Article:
According to the email I received this morning, today is my union anniversary.
Today, Aug 3, 2020, is your Equity anniversary! You applied to join the union on 8/3/2001, and we’re so glad that you’re with us today.
My first contract began July 10, 2001, so I usually consider that as the date. Actors’ Equity Association (AEA) seems to have just started doing these email notices in the last year, as this is the first I’d gotten. I’d heard others say they had, and had been vaguely looking for one since July.
Regardless of how you count it, I’m at 19 years and counting with AEA now. I’ve gone back and forth with my involvement over the years, particularly when I was working full-time in the opera world for roughly a decade. [Opera falls under the AGMA union, not the AEA theatre jurisdiction. I am an AGMA member too.] I did manage to work four AEA productions during that time, but it was hard to fit in alongside the other job. Five years ago this October, I took the leap back to freelancing, and back to where my heart had been – wanting to work on productions from pre-production to final performance. (I’d been in educational opera as well as website/social media managing, with only a few new productions in the mix at that company.) I’m proud to say that since taking that leap, I worked enough Equity productions to earn my health insurance every year…………….until this pandemic. That’s even with me being a multi-genre stage manager. In that same five years, I’ve also worked on opera, ballet, cirque and concert productions.
I also took a new leap this year and am running as a Western Stage Manager convention delegate candidate in the upcoming AEA election. I’ve been a member of several committees for a while now: Stage Managers, League of Resident Theatres (LORT), and Western Developing Theatre. The last one is where I’ve felt the most connected to my union and how it works. The DevT committees are the ones that look at all the Letter of Agreement (LOA) contracts and Small Professional Theatre (SPT) contracts. Many don’t realize the SPT contracts are promulgated – the union comes up with the rules, and then presents those to a company, with variations based on their size/budget. The producing company isn’t part of creating/negotiating the rules, until it comes to their own individual request for concessions. The bigger union theatre contracts – LORT and Production, etc. – have people sitting on each side of table, fighting for any changes. SPTs, however, don’t involve the producers right off the bat when creating the rules, so any changes the producers may want are brought first to the Equity Business Reps, who then bring them to the DevT committee. And everything is really based on money and negotiations. It’s been fascinating to watch whether we fight for another chorus contract versus another (assistant) stage manager contract. Some theatres have “standard” audience interaction times, so how much do we have that count as work, especially in regards to making concessions with the breaks involved? If an actor is given food WHILE talking to the audience, does that count as a meal break? (Not really….) Nothing is cut and dry, and being part of the negotiations is eye-opening for first-timers. As you get more familiar, you really start to take into account what our own members have said about working at the companies. A weird concession suddenly sounds completely understandable…or alternately, a requested concession from the producers sounds completely insane.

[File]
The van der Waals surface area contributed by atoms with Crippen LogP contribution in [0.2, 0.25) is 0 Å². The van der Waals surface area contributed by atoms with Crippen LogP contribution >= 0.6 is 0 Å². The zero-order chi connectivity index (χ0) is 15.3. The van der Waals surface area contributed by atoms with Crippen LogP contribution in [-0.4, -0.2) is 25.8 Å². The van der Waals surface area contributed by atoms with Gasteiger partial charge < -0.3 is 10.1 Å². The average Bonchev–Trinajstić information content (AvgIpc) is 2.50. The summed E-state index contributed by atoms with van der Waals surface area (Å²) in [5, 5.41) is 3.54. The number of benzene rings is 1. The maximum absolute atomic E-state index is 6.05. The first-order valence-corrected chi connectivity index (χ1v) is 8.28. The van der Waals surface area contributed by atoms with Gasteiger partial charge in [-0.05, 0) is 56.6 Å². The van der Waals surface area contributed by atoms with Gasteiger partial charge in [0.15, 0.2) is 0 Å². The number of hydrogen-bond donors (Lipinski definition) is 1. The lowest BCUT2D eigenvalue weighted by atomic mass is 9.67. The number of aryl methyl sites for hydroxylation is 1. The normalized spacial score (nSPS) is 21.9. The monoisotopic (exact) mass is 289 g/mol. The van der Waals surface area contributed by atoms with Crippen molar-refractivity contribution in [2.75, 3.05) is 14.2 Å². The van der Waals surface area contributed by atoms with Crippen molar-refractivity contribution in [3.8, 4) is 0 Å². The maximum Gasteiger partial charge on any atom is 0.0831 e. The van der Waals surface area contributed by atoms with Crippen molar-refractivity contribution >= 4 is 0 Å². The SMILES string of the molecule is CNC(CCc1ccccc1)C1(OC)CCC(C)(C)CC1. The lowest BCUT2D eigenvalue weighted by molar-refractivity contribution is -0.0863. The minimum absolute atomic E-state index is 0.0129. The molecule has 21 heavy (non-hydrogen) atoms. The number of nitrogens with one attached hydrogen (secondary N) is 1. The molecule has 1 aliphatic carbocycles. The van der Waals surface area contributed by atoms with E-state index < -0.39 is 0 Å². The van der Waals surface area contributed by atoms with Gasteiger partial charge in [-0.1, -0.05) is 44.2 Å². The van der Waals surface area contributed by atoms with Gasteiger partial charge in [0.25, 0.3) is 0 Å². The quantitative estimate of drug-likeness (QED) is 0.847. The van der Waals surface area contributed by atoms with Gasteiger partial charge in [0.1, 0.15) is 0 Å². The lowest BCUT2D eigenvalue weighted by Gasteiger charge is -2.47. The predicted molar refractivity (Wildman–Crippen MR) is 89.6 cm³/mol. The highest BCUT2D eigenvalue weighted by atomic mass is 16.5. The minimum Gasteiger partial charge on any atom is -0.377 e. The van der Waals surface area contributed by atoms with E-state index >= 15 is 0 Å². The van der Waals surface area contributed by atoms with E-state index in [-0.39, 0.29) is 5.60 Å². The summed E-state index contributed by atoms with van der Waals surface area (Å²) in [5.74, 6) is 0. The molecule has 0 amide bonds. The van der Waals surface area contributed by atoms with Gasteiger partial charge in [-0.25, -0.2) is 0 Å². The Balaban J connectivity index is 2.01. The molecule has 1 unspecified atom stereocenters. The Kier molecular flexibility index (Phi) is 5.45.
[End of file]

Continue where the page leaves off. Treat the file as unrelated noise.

Why am I running for Western Stage Manager convention delegate? I think I’m a good listener. I’m NOT a New Yorker, and I work so much around the country, that I don’t necessarily feel I’m the right representative to run for the Denver liaison area delegate either. However, I do spend QUITE a bit of time talking to stage managers, not only in the Western region but around the country. Pre-pandemic I hosted Stage Managers’ Association-sponsored gatherings whenever I traveled, as often as I could. During the pandemic, I’ve highly energized the national SMA webinars and virtual “SM GOs” (Stage Managers Go Out…er, Online, now!). I hope I’ve helped foster our community during this trying time, and really want to find out what OTHERS want for the future in our industry, not just my own agenda. When I was asking other Western Region members for signatures towards my nomination, one of my fellow stage managers responded, “You’re already doing so much in terms of outreach and communications for not only stage managers, but AEA folks. I know the commitment is a lot, but I can’t think of anyone more qualified to speak on behalf of AEA members AND to translate what comes out of AEA.” Meanwhile, today I also had Zoom training to be an Entry to Equity presenter, so will likely be helping explain the union to potential members in the near future. I’d like to make it accessible both ways for members and the union to communicate hopes and needs.
Anyway, I’m listening and learning, and plan to continue to do so.
Nineteen years and counting…